a couple of seasons, before the guys from sporting came calling and whisked him off to Lisbon. It is possibly just as well he never made the first team - it could have cost Nacional a fortune in lost balls. One of his wayward free kicks could have sailed straight out the ground, down the hill and not stopped until it reached the sea. the bond is still strong though. The tiny CD Nacional headquarters and shop proudly displays a youthful photo of him that occupies all of one window. His dream move to Juventus was possibly inspired by the need to play in black and white stripes - the same colurs as Nacional. It was as well that the Man in the Middle was not present. Nacional were at home on the Sunday and I had obviously been thinking of taking in the game. I looked at the hill and I looked at the hill again. Buses on a Sunday? There is no direct bus. A ground more suited to intrepid adventures and mountain goats. I decided after much thought that a low level game in the Taca de Madeira would suit me fine. It was a good choice.
Nacional drew 0-0 with Setubal in front of a staggering 1,675. It still baffles me how this is financially viable for a club to compete at this level with all the added expenses of the majority of their games being over 600 miles away on the mainland!
Madeira is famous for fortified wine production. The wine is actually heated during the storage process. Whilst there are a number of prodcuers on Madeira, the most famous company is probably Blandys. Their wine house are in central Funchal, although this is largely for the tourist trade these days. The production factory is elsewhere. There are regular tours and tastings, the majority of which are in English. We arrived in time for the 3.30 pm tour and were relieved of our 9.90 Euros. It lasted an hour and was quite informative - running through the history, production and the changing fortunes of the Blandys. As the name suggests, they are of English heritage and the current CEO has the name of Christopher. The tour finished with a couple of tastings. It isn't my cup of tea, but drinkable. We ironically met a couple who reside in the North East premier Seaside Resort.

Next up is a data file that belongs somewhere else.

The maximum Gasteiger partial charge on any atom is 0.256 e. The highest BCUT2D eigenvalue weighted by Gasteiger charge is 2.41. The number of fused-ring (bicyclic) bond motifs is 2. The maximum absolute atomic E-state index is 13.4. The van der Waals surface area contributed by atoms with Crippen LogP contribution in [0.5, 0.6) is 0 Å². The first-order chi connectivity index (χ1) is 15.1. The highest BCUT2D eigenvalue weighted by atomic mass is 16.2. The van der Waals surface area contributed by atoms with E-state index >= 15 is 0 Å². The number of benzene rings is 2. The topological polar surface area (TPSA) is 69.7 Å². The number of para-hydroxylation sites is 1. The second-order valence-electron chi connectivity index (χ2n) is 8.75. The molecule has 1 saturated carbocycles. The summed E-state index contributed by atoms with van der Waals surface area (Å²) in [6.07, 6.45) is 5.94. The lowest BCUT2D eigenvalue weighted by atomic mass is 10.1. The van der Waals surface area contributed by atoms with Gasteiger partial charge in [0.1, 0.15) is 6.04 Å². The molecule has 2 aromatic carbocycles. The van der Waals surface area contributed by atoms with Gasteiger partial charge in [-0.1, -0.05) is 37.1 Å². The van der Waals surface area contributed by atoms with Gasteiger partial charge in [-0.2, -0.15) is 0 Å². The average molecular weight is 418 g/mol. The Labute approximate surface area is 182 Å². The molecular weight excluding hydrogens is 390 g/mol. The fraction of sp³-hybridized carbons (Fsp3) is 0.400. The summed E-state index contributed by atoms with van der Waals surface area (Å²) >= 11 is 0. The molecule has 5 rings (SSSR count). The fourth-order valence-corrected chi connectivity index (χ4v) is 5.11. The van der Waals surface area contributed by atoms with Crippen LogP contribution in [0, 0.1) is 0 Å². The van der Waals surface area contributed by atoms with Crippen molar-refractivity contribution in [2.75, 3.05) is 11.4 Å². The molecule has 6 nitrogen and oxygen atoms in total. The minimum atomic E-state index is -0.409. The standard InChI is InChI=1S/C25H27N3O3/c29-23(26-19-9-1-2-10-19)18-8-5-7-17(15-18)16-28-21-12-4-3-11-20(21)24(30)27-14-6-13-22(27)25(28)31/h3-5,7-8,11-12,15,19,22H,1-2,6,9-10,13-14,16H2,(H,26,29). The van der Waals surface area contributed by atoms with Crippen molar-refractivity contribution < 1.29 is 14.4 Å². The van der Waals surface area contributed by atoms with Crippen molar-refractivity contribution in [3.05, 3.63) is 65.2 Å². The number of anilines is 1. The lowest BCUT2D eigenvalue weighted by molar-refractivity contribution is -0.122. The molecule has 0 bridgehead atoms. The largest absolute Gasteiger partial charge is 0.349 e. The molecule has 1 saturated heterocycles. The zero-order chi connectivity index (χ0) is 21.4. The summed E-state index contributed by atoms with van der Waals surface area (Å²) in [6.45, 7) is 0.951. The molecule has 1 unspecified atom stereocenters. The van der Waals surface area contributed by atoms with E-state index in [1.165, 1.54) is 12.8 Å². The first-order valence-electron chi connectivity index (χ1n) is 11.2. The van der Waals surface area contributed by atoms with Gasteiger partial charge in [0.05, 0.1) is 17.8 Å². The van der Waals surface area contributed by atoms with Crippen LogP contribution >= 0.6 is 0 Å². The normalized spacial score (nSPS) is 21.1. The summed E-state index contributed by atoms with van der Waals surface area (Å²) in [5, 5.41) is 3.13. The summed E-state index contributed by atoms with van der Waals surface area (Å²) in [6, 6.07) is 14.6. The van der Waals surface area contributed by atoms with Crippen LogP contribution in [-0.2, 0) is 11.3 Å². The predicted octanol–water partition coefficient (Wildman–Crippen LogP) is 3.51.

Small world! We walked back to the hotel along the seafront. The majority of other strollers were those returing to their cruise ships. In the shadow of the remaining liners on the nearside of the port, is a newer addition to the Funchal hotel scene - the CR7 Hotel. It resembles a series of rusted containers and seems totally overwhelmed by the ships next door. On the side is the CR7 Museum - the prescence of Christiano is everywhere. The operation is run by his family I believe and out front as some sort of advert, is a bronze statue of CR7 in his characteristic pose. There are lifelike statues and there are really bad statues. This falls in the latter category. A groups of female German tourists were busy waiting their turn for a photographic shoot with his "likeness". They completed their task by adding a Borussia Dortmund shirt to his wardrobe. We climbed up through the nearby park towards the hotel.